What were some of the social and political aspects of the Elizabethan age that affected drama?

One of the political aspects of the Elizabethan age that affected drama was the stability of the English crown. Under Queen Elizabeth, England had enjoyed a long period of relative peace and prosperity. This led playwrights such as Shakespeare to warn against the dangers of violent change in the existing order. One can see this in Julius Caesar, where the murder of a ruler leads to chaos, bloodshed, and tyranny.

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Elizabethan drama was strongly influenced by the reign of "Good Queen Bess" and the relative peace, prosperity, and stability that it brought to a country previously fractured by political and religious divisions. All drama, to some extent, reflects the time in which it is written, and Elizabethan drama is no exception. It is inevitable, therefore, that the powerful support that Queen Elizabeth enjoyed among the vast majority of her subjects was reflected in the works of the foremost English playwrights.

The most important English playwright was, of course, Shakespeare, who in a number of his plays showed his audiences the potentially dangerous consequences of violent change. The prime example of this would be Macbeth, though that was written under Elizabeth's successor, King James I. However, Macbeth developed themes that had already been explored elsewhere by Shakespeare, most notably in Julius Caesar.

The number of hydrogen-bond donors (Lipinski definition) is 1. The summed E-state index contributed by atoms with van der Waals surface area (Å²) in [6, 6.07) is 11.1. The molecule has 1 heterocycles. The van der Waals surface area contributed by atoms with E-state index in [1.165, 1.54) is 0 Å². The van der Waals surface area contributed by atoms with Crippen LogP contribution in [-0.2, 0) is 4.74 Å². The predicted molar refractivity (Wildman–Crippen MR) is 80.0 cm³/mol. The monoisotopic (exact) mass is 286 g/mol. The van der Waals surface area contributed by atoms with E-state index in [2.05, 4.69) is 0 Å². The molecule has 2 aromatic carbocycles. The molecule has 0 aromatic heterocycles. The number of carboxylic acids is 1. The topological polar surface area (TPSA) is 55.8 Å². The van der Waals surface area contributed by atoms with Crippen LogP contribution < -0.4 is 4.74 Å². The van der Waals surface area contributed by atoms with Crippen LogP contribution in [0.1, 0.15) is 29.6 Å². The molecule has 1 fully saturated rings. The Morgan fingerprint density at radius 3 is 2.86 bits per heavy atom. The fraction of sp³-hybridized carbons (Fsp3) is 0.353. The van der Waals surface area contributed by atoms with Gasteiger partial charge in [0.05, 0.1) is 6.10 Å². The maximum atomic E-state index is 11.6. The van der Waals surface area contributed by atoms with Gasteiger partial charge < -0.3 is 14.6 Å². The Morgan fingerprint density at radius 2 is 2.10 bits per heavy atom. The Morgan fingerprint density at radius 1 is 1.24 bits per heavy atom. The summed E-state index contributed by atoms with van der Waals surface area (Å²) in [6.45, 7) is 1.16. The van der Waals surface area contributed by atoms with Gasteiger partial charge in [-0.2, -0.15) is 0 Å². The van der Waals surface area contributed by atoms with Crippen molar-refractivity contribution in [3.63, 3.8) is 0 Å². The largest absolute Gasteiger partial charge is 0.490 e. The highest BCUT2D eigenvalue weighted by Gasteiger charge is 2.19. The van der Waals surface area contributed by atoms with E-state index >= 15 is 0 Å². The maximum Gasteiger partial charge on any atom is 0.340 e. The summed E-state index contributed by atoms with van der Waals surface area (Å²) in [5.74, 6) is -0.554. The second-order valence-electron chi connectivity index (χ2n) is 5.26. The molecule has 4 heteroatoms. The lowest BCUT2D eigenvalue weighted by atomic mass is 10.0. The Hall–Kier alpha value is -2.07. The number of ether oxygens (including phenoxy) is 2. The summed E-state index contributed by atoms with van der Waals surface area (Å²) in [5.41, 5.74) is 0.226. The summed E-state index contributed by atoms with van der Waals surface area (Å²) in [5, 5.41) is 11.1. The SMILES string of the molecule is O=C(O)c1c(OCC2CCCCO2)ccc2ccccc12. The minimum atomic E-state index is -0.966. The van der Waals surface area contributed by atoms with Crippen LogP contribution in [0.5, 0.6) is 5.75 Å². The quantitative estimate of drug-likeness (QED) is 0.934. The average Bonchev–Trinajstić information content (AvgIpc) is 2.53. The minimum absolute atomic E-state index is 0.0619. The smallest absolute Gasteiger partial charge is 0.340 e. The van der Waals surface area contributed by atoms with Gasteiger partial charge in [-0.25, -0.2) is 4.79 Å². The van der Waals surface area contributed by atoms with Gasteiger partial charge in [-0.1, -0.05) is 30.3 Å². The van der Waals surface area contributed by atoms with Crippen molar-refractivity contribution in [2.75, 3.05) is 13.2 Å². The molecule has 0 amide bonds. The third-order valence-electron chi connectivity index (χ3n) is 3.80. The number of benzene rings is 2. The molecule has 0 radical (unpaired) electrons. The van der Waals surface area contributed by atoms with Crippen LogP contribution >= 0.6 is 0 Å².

This play was written and first performed toward the end of Elizabeth's reign, when it was clear that the queen was not in the best of health. Thoughts among many of her subjects naturally turned toward the succession. As the last thing anyone wanted was a return to the bitter divisions of the past, it was imperative that the forthcoming handover of power should be as smooth and as peaceful as possible.

That's not what happens in Julius Caesar, of course, where a ruler is brutally assassinated by his political rivals. The ensuing civil war, which set Roman against Roman, is intended by Shakespeare as a salutary reminder of what can happen if the lawful ruler is unceremoniously deposed by an act of violence. One detects a sense of anxiety that the imminent end of Elizabeth's reign would usher in a period of disorder in the kingdom she had worked so hard to unite.

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With the defeat of the Spanish in 1588, England's position as a world power was secured. This occurred as a kind of crowning achievement for Queen Elizabeth and her administration after a period during which other disorders and problems that had plagued the country had been mostly resolved. There was no question now about the fact that England had severed itself from Roman Catholicism. Mary Stuart, Elizabeth's Catholic rival, had been executed for treason, though with the very reluctant approval of the Queen. The now stable situation in England was a far cry from what it had been a century earlier in the immediate aftermath of the Wars of the Roses and the seizing of power by Elizabeth's grandfather, Henry Tudor, who became Henry VII and began the Tudor dynasty.